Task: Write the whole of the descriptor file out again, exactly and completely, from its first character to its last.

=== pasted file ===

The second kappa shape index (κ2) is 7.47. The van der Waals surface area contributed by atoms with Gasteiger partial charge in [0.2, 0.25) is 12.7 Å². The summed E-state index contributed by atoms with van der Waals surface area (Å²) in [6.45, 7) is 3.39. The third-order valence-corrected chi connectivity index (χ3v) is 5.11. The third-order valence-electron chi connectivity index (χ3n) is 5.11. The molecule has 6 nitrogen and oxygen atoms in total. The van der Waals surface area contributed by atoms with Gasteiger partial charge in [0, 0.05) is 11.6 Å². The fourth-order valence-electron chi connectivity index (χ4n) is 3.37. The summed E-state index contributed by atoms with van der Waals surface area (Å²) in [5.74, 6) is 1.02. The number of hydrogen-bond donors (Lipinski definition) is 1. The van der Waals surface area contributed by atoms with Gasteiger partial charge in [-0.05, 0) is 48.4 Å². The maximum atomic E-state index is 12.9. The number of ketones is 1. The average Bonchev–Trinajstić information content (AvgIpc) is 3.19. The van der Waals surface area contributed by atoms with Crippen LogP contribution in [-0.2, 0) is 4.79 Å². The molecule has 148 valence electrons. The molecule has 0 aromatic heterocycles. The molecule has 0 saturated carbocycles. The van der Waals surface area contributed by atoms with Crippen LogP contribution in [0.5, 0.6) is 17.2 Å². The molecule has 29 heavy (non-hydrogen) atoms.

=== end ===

The second kappa shape index (κ2) is 7.47. The van der Waals surface area contributed by atoms with Gasteiger partial charge in [0.2, 0.25) is 12.7 Å². The summed E-state index contributed by atoms with van der Waals surface area (Å²) in [6.45, 7) is 3.39. The third-order valence-corrected chi connectivity index (χ3v) is 5.11. The third-order valence-electron chi connectivity index (χ3n) is 5.11. The molecule has 6 nitrogen and oxygen atoms in total. The van der Waals surface area contributed by atoms with Gasteiger partial charge in [0, 0.05) is 11.6 Å². The fourth-order valence-electron chi connectivity index (χ4n) is 3.37. The summed E-state index contributed by atoms with van der Waals surface area (Å²) in [5.74, 6) is 1.02. The number of hydrogen-bond donors (Lipinski definition) is 1. The van der Waals surface area contributed by atoms with Gasteiger partial charge in [-0.05, 0) is 48.4 Å². The maximum atomic E-state index is 12.9. The number of ketones is 1. The average Bonchev–Trinajstić information content (AvgIpc) is 3.19. The van der Waals surface area contributed by atoms with Crippen LogP contribution in [-0.2, 0) is 4.79 Å². The molecule has 148 valence electrons. The molecule has 0 aromatic heterocycles. The molecule has 0 saturated carbocycles. The van der Waals surface area contributed by atoms with Crippen LogP contribution in [0.5, 0.6) is 17.2 Å². The molecule has 29 heavy (non-hydrogen) atoms.